Armenian mythology

Armenian professor Hrach Martirosyan argues for the presence, in Armenian mythology, of a serpentine creature named Andndayin ōj, that lives in the (abyssal) waters that circundate the World Tree.[54]

Georgian mythology

According to scholarship, Georgian mythology also attests a rivalry between mythical bird Paskunji, which lives in the underworld on the top of a tree, and a snake that menaces its nestlings.[55][56][57]

Hittite culture

A similar imagery is attested in Hittite literature: a snake encircles the base of a tree, an eagle perches atop it, and a bee occupies its middle,[58][59] which Craig Melchert considers to be a version of the "world tree" or "tree of life" motif.[60]

Mesopotamian traditions

Sumerian culture

Professor Amar Annus states that, although the motif seems to originate much earlier, its first attestation in world culture occurred in Sumerian literature, with the tale of "Gilgamesh, Enkidu, and the Netherworld".[2] According to this tale, goddess Innana transplants the huluppu tree to her garden in the City of Uruk, for she intends to use its wood to carve a throne. However, a snake "with no charm", a ghostly figure (Lilith or another character associated with darkness) and the legendary Anzû-bird make their residence on the tree, until Gilgamesh kills the serpent and the other residents escape.[2][4]

Akkadian literature

In fragments of the story of Etana, there is a narrative sequence about a snake and an eagle that live on opposite sides of a poplar tree (şarbatu), the snake on its roots, the eagle on its foliage. At a certain point, both animals swear before deity Shamash and share their meat with each other, until the eagle's hatchlings are born and the eagle decides to eat the snake's young ones. In revenge, the snake alerts god Shamash, who agrees to let the snake punish the eagle for the perceived affront. Later, Shamash takes pity on the bird's condition and sets hero Etana to release it from its punishment. Later versions of the story associate the eagle with mythical bird Anzû and the snake with a serpentine being named Bašmu.[61][62]

Iranian mythology

Two winged bulls are guarding a sacred tree, on a rhyton from Marlik, Iran, currently at the National Museum of Iran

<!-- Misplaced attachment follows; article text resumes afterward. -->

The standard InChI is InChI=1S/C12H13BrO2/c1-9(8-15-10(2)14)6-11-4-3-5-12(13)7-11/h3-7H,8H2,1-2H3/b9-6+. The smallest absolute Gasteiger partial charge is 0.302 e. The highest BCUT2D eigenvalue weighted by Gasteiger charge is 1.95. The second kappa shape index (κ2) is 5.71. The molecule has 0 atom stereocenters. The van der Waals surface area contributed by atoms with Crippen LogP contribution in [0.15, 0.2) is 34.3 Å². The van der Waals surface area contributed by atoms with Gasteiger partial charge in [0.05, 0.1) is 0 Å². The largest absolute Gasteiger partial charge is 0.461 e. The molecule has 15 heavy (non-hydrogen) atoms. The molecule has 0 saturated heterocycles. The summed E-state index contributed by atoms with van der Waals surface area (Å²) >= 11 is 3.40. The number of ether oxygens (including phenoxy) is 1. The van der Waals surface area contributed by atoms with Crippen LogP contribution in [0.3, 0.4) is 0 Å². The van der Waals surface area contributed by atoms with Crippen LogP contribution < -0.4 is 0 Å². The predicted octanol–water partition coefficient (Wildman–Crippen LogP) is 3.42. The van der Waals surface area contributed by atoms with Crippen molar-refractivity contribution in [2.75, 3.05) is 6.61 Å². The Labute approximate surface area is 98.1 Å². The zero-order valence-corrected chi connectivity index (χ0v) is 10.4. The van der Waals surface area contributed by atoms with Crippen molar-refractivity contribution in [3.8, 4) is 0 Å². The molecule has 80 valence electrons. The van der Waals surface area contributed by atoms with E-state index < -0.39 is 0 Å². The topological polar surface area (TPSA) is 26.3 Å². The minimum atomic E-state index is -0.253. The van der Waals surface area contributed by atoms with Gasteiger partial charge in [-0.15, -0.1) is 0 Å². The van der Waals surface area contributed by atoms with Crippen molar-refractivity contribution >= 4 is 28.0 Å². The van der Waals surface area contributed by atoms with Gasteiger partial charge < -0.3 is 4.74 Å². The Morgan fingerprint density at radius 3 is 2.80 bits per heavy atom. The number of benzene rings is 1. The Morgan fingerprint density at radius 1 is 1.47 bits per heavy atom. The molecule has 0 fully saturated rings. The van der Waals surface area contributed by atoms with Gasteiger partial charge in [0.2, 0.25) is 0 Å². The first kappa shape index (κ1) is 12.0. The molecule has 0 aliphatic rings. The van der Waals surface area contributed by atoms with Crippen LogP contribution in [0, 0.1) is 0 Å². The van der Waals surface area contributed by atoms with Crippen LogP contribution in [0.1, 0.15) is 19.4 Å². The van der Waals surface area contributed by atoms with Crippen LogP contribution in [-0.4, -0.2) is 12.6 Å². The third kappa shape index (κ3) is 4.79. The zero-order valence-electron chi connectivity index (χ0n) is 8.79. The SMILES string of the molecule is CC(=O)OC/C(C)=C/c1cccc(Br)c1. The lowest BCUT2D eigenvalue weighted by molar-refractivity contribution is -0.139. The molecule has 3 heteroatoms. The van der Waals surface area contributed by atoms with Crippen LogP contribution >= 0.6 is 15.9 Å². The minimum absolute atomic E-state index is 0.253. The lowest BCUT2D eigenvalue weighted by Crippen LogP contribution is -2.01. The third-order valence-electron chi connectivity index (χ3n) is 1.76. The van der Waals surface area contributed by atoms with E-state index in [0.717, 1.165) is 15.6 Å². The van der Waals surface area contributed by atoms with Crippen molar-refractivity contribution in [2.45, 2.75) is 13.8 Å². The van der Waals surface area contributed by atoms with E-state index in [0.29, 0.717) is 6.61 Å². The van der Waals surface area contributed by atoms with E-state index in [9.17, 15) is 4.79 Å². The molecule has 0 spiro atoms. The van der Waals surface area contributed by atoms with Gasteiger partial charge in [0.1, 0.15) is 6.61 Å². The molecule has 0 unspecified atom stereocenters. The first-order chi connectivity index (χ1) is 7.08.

A world tree is a common motif in Persian mythology, the legendary bird Simurgh (alternatively, Saēna bird; Sēnmurw and Senmurv) perches atop a tree in the center of the sea Vourukasa. This tree is described as having all-healing properties and many seeds.[63] In another account, the tree is the very same tree of the White Hōm (Haōma).[64] Gaokerena or white Haoma is a tree whose vivacity ensures continued life in the universe,[65] and grants immortality to "all who eat from it". In the Pahlavi Bundahishn, it is said that evil god Ahriman created a lizard to attack the tree.[10]

Bas tokhmak is another remedial tree; it retains all herbal seeds and destroys sorrow.[66]

Hinduism and Indian religions

Remnants are also evident in the Kalpavriksha ("wish-fulfilling tree") and the Ashvattha tree of the Indian religions. The Ashvattha tree ('keeper of horses') is described as a sacred fig and corresponds to "the most typical representation of the world tree in India", upon whose branches the celestial bodies rest.[4][10] Likewise, the Kalpavriksha is also equated with a fig tree and said to possess wish-granting abilities.[67]

Indologist David Dean Shulman provided the description of a similar imagery that appears in South Indian temples: the sthalavṛkṣa tree. The tree is depicted alongside a water source (river, temple tank, sea). The tree may also appear rooted on Earth or reaching the realm of Patala (a netherworld where the Nāga dwell), or in an inverted position, rooted in the Heavens. Like other accounts, this tree may also function as an axis mundi.[68]